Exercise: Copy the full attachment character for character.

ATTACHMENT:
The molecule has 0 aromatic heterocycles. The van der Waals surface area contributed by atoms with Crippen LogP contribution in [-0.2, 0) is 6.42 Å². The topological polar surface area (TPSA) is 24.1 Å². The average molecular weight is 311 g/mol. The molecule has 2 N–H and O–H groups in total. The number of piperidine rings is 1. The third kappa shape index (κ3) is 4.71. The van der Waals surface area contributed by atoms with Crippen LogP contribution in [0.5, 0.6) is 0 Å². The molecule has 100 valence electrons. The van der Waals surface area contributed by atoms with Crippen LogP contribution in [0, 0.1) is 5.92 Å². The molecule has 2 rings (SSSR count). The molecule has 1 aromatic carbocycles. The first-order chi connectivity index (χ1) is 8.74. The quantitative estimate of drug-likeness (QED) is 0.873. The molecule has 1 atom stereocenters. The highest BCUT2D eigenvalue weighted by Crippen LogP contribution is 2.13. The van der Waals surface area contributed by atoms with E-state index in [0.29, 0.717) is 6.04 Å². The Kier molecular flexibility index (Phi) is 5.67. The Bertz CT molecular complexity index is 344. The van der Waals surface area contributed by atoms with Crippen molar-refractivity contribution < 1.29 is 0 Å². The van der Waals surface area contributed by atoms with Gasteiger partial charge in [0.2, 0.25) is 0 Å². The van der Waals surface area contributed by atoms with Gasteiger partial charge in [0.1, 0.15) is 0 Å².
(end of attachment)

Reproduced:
The molecule has 0 aromatic heterocycles. The van der Waals surface area contributed by atoms with Crippen LogP contribution in [-0.2, 0) is 6.42 Å². The topological polar surface area (TPSA) is 24.1 Å². The average molecular weight is 311 g/mol. The molecule has 2 N–H and O–H groups in total. The number of piperidine rings is 1. The third kappa shape index (κ3) is 4.71. The van der Waals surface area contributed by atoms with Crippen LogP contribution in [0.5, 0.6) is 0 Å². The molecule has 100 valence electrons. The van der Waals surface area contributed by atoms with Crippen LogP contribution in [0, 0.1) is 5.92 Å². The molecule has 2 rings (SSSR count). The molecule has 1 aromatic carbocycles. The first-order chi connectivity index (χ1) is 8.74. The quantitative estimate of drug-likeness (QED) is 0.873. The molecule has 1 atom stereocenters. The highest BCUT2D eigenvalue weighted by Crippen LogP contribution is 2.13. The van der Waals surface area contributed by atoms with E-state index in [0.29, 0.717) is 6.04 Å². The Kier molecular flexibility index (Phi) is 5.67. The Bertz CT molecular complexity index is 344. The van der Waals surface area contributed by atoms with Crippen molar-refractivity contribution < 1.29 is 0 Å². The van der Waals surface area contributed by atoms with Gasteiger partial charge in [0.2, 0.25) is 0 Å². The van der Waals surface area contributed by atoms with Gasteiger partial charge in [0.1, 0.15) is 0 Å².